[SCIENCE WORLD]The limits of languageAccording to a Buddhist saying, you should look at the moon, not the finger pointing to it. The moon stands for the ultimate truth, which cannot be revealed through language or concept. The finger is a symbol of the language or letters used to express the truth.
It sounds like a cliche that has little relevance to real life, but looking around our environment, we find many things that cannot be described with the concepts or language that we use.
The mind of someone who counts stars in the night sky is one example. But you can also find other examples that are easier and closer to everyday life -- for instance, it is practically impossible to describe the taste of Coca Cola.
In the scientific world, where objective facts are the subject of studies, scientists were confronted with the limitations of their language with the development of quantum mechanics.
It was possible to express objective elements in mathematical languages before the turn of the 20th century. And the faith that this principle was always applicable guaranteed the objectiveness of science. But faith in this belief collapsed when scientists discovered the wave properties of particles and the particle properties of waves.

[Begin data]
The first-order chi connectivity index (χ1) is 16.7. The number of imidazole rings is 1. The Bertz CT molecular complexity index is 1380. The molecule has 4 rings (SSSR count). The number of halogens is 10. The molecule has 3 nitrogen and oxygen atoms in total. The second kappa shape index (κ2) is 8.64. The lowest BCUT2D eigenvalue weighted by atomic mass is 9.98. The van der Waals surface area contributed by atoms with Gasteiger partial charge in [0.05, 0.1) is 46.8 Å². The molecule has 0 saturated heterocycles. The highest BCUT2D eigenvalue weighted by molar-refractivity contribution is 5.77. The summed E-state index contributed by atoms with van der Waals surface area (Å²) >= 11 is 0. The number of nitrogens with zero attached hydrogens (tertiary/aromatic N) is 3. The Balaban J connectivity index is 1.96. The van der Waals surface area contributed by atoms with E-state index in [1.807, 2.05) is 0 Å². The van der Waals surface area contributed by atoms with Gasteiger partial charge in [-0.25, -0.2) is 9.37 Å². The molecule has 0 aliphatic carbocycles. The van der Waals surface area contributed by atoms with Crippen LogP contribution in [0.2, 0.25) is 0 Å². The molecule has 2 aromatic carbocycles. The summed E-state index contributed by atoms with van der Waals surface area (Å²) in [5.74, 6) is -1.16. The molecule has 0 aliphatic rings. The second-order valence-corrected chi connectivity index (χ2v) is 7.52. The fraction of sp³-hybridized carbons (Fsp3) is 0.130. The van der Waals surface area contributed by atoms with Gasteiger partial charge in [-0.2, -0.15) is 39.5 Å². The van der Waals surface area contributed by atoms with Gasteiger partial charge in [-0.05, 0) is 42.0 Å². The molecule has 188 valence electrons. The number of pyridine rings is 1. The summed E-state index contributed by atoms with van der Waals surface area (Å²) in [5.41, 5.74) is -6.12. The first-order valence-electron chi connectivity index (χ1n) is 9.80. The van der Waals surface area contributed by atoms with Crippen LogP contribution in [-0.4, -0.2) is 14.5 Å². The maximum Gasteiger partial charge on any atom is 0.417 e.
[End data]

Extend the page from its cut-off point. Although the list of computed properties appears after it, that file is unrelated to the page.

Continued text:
In classical physics, wave properties and particle properties are two different physical attributes.
Modern physics introduces wave/particle duality, the notion that an entity simultaneously possesses localized (particle) and distributed (wave) properties.
The idea was introduced into modern physics to account for observations in which particles of matter interact to produce effects that appear to be identical to the effects that occur when waves diffract and interfere.
In classical physics, waves and particles were not interchangeable. That concept of waves and particles was changed fundamentally with the advent of quantum mechanics.
Light should be a wave, because it shows the typical properties of a wave: interference and diffraction. Light is regarded as a wave in classical physics. But scientists found that under certain circumstances, light shows particle properties. In contrast, electrons, which were considered particles by classicists, show wave properties in certain environments.
All objects possess wave properties and particle properties simultaneously. This phenomenon is called duality.
The world of nature is the world of complementarity: objects are described by both wave and particle attributes. If we try to understand an object only by its wave or its particle attributes, we can describe only one aspect of the object. When we try to grasp an object with only one description, we will inevitably face contradiction. When we stick to the choice of either waves or particles, we fail to understand the entirety of an object.
Nature is more than just what can be described by language or concept.
The writer is a professor of physics at Korea University.
by Yang Hyung-jin